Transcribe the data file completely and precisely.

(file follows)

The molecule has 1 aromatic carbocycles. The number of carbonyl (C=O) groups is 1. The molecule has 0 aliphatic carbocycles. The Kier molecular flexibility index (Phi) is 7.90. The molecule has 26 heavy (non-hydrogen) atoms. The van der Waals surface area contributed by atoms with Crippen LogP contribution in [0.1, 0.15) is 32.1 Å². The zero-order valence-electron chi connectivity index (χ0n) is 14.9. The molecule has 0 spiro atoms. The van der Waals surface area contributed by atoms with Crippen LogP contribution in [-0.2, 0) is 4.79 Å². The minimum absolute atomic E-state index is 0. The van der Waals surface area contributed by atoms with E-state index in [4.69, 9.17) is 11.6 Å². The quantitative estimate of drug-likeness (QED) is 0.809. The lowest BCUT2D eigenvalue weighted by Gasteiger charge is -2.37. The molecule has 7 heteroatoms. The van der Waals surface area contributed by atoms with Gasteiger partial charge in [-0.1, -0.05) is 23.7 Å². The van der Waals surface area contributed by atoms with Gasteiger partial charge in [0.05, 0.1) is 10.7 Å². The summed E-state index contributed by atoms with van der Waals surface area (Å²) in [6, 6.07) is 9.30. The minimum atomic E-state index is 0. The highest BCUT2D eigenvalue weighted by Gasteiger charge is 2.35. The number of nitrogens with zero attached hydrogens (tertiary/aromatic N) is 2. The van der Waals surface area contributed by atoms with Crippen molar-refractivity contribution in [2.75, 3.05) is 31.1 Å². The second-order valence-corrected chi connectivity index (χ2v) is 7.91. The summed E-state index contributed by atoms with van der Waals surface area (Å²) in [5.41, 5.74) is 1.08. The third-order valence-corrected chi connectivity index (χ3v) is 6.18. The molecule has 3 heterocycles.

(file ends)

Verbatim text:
The molecule has 1 aromatic carbocycles. The number of carbonyl (C=O) groups is 1. The molecule has 0 aliphatic carbocycles. The Kier molecular flexibility index (Phi) is 7.90. The molecule has 26 heavy (non-hydrogen) atoms. The van der Waals surface area contributed by atoms with Crippen LogP contribution in [0.1, 0.15) is 32.1 Å². The zero-order valence-electron chi connectivity index (χ0n) is 14.9. The molecule has 0 spiro atoms. The van der Waals surface area contributed by atoms with Crippen LogP contribution in [-0.2, 0) is 4.79 Å². The minimum absolute atomic E-state index is 0. The van der Waals surface area contributed by atoms with E-state index in [4.69, 9.17) is 11.6 Å². The quantitative estimate of drug-likeness (QED) is 0.809. The lowest BCUT2D eigenvalue weighted by Gasteiger charge is -2.37. The molecule has 7 heteroatoms. The van der Waals surface area contributed by atoms with Gasteiger partial charge in [-0.1, -0.05) is 23.7 Å². The van der Waals surface area contributed by atoms with Gasteiger partial charge in [0.05, 0.1) is 10.7 Å². The summed E-state index contributed by atoms with van der Waals surface area (Å²) in [6, 6.07) is 9.30. The minimum atomic E-state index is 0. The highest BCUT2D eigenvalue weighted by Gasteiger charge is 2.35. The number of nitrogens with zero attached hydrogens (tertiary/aromatic N) is 2. The van der Waals surface area contributed by atoms with Crippen molar-refractivity contribution in [2.75, 3.05) is 31.1 Å². The second-order valence-corrected chi connectivity index (χ2v) is 7.91. The summed E-state index contributed by atoms with van der Waals surface area (Å²) in [5.41, 5.74) is 1.08. The third-order valence-corrected chi connectivity index (χ3v) is 6.18. The molecule has 3 heterocycles.